Petitioner drew a salary of $9,281.16 in 1940 and $31,510.31 in 1941, which sums he reported in his individual returns. He did not report any sums which passed through account 15 in those years. Respondent has increased petitioner's income for 1940 by the amount of the items questioned by the revenue agent, i.e., $4,052, and increased his income for 1941 by the amount of the disputed items for that year, i.e., $5,377. Respondent has further refused to allow any deductions from those amounts for expenses.
Respondent has treated as additional income to petitioner certain sums withdrawn by petitioner from the corporation, Lucien I. Yeomans, Inc., in 1940 and 1941, which sums were included in deductions taken by the corporation for business expenses in its returns for those years. In making his determination, respondent relied upon section 22(a) of the Internal Revenue Code, defining ‘gross income,‘ and section 19.23(a)-2(b) of Regulations 103.
SEC. 19.23(a)-2. Traveling expenses.— Traveling expenses, as ordinarily understood, include railroad fares and meals and lodging. If the trip is undertaken for other than business purposes, the railroad fares are personal expenses and the meals and lodging are living expenses. If the trip is solely on business, the reasonable and necessary traveling expenses, including railroad fares, meals, and lodging, are business expenses.(b) If an individual receives a salary and is also repaid his actual traveling expenses, he shall include in gross income the amount so repaid and may deduct such expenses.* * * Only such expenses as are reasonable and necessary in the conduct of the business and directly attributable to it may be deducted. A taxpayer claiming the benefit of the deductions referred to herein must attach to his return a statement showing (1) the nature of the business in which engaged; (2) the number of days away from home during the taxable year on account of business; (3) the total amount of expenses incident to meals and lodging while absent from home on business during the taxable year; and (4) the total amount of other expenses incident to travel and claimed as a deduction.Claim for the deductions referred to herein must be substantiated, when required by the Commissioner, by evidence showing in detail the amount and nature of the expenses incurred.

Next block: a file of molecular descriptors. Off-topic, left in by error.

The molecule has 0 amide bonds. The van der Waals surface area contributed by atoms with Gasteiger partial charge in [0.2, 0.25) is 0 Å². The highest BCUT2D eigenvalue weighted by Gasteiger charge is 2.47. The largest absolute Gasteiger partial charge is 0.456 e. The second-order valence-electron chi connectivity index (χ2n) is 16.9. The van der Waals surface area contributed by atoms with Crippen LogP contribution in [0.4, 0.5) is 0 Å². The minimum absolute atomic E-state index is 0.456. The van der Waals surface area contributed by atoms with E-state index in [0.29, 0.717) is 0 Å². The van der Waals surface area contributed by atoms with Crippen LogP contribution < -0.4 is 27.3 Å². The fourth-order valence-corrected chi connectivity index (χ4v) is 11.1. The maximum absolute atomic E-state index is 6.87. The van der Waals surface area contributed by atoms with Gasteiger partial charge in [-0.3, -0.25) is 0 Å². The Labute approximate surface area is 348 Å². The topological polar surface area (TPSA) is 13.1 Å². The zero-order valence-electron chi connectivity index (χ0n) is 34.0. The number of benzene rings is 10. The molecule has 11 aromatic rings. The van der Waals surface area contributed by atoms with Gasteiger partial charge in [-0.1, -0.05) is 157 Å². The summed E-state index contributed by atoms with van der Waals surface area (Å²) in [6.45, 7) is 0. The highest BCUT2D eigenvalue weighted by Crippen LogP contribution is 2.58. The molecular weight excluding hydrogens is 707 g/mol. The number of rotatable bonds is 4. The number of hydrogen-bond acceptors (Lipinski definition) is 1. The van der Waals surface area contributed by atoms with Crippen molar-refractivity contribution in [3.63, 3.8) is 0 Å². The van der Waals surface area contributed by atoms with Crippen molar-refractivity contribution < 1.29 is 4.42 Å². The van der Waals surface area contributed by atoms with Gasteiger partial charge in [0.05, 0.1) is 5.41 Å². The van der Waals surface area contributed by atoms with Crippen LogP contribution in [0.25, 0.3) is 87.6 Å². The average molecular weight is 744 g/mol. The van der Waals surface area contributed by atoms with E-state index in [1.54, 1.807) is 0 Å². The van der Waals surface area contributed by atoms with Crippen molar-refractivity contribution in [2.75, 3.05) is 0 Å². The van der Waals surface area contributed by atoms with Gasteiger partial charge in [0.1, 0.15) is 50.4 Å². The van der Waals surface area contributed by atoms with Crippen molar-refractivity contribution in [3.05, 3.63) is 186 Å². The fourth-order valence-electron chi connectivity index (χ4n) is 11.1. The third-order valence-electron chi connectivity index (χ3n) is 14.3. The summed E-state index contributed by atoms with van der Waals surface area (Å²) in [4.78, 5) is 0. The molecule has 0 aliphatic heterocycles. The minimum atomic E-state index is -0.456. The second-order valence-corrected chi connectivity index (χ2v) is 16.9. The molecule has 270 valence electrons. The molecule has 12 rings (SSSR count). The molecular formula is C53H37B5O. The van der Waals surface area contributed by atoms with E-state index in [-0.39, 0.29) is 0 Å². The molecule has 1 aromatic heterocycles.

We think respondent has acted properly in including such sums in petitioner's income. Petitioner is an industrial or consulting engineer. He is engaged essentially in a personal service business. The corporation is but a continuation in corporate form of the same business conducted by him for many years as an individual. Petitioner and his secretary were the only full time employees of the corporation. The sums which he withdrew he spent as he pleased, with little, if any, accountability to anyone. In the end he received practically all the earnings of the corporation.